Special Initiatives

Digital Arts and Humanities at UH Mānoa

The Digital Arts and Humanities Initiative at UH explores the full potential of today’s digital resources and capabilities in the broad realm of the Arts and Humanities. The chief goals of the initiative are to create and provide open access for state-of-the-art instances of digital performance, multi-layered digitally-encoded text and translation projects, data mining and visualization, e-publishing, computer-mediated teaching and pedagogy, mapping artistic and humanistic spaces and temporal conceptions, computer mediated exhibitions and events, social media, new media studies, media literacy training, collaborative learning and authoring, software creation, and textual, database, and multimedia archives.

Hawaiian History

Hawaiian History at the University of Hawaiʻi at Mānoa is focused on training graduate students to produce historical analysis that draws upon the vast Hawaiian language “archives” which has long been marginalized by scholars. Its goals are to provide open-access to primary source materials in Hawaiian and English for a broad public, but also to provide new historical insights into the field of Hawaiian and U.S. History and Hawaiʻi in the world, based out of these sources. We emphasize excellence in archival research, reading and translation in Hawaiian and English. Themes we are currently focusing on in classes and in digital humanities projects are Hawaiian history and literature through the kanikau project, intellectual history and Hawaiian governance and law.

History Forum & History Workshop

The Department of History hosts two ongoing series, History Forum and History Workshop, for talks and presentations by UH faculty and visiting scholars throughout the year. The series are also available for graduate students to present research and practice job talks.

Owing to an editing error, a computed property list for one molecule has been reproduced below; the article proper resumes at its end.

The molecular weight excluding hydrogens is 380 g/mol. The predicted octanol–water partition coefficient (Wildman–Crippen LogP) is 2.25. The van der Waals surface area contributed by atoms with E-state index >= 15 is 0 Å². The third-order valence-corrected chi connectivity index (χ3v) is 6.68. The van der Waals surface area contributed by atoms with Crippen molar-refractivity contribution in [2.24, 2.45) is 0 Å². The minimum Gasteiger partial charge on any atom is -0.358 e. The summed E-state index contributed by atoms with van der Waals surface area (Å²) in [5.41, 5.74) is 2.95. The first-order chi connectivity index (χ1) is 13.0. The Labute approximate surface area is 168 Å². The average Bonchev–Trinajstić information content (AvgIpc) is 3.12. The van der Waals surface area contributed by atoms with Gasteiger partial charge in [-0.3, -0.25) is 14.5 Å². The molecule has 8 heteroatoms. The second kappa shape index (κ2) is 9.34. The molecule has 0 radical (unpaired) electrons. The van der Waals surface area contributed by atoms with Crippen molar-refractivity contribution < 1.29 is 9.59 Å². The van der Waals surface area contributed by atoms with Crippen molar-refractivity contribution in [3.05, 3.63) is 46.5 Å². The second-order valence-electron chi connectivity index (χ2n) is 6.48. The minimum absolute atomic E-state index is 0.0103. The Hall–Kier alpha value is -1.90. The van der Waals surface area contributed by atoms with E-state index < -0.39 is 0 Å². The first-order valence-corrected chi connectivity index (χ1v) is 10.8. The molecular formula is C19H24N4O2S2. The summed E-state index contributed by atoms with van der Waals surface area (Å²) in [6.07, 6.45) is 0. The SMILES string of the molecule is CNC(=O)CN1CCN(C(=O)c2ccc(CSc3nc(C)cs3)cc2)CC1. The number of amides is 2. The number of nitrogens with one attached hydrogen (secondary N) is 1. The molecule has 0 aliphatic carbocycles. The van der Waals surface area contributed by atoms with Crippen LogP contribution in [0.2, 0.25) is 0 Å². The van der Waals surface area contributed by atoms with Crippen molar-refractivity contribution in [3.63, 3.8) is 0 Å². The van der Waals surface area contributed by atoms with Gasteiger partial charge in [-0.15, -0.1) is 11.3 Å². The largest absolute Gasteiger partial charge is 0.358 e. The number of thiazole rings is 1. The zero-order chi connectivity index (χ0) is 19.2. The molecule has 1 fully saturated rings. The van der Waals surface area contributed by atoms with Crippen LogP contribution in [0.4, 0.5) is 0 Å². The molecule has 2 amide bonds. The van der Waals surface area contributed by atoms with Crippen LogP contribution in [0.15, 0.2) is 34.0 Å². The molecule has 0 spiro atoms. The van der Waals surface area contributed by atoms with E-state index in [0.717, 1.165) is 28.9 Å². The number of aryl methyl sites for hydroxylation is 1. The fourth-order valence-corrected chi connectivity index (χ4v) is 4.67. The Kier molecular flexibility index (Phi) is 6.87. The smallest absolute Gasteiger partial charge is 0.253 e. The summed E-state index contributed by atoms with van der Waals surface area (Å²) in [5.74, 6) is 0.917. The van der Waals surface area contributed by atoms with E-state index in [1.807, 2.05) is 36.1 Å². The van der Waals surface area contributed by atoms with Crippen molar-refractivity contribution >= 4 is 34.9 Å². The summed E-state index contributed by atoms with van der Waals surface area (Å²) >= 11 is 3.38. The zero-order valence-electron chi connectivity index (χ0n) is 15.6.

Journal of World History

Devoted to historical analysis from a global point of view, the Journal of World History features a range of comparative and cross-cultural scholarship and encourages research on forces that work their influences across cultures and civilizations. Themes examined include large-scale population movements and economic fluctuations; cross-cultural transfers of technology; the spread of infectious diseases; long-distance trade; and the spread of religious faiths, ideas, and ideals. Individual subscription is by membership in the World History Association. The journal is edited by Prof. Fabio López Lázaro.

Library Treasures Initiative

UH Hamilton Library is home to numerous unique collections that shed fresh light on the history, arts, languages and literature, politics and society, law, economy, geography, medicine, botany, environment, and various other fields of humanities, social sciences, natural sciences and technology relating to the peoples and countries across the globe, and especially in Asia, Hawaiʻi, the Pacific, Americas, and Europe. The Library Treasures Initiative, launched in Fall 2017, provides the University of Hawaiʻi with a new platform for showcasing our library’s collections, promoting student research, and inviting donor participation. The Library Treasures Initiative in AY 2018-2019 is running a campus-wide video-shorts competition, in which graduate and undergraduate students in any department, discipline, or field of study at the University of Hawaiʻi—including history majors—are invited to participate. There will be awards for the winner, the second place, and the third place. Register online by February 1, 2019 at https://seschimmel.wixsite.com/mysite. The Library Treasures Initiative is led by faculty and librarians cross-disciplinarily, sponsored by the College of Arts & Humanities and Thomas Hale Hamilton Library, and funded by an anonymous donor. 
Contact: Prof. Yuma Totani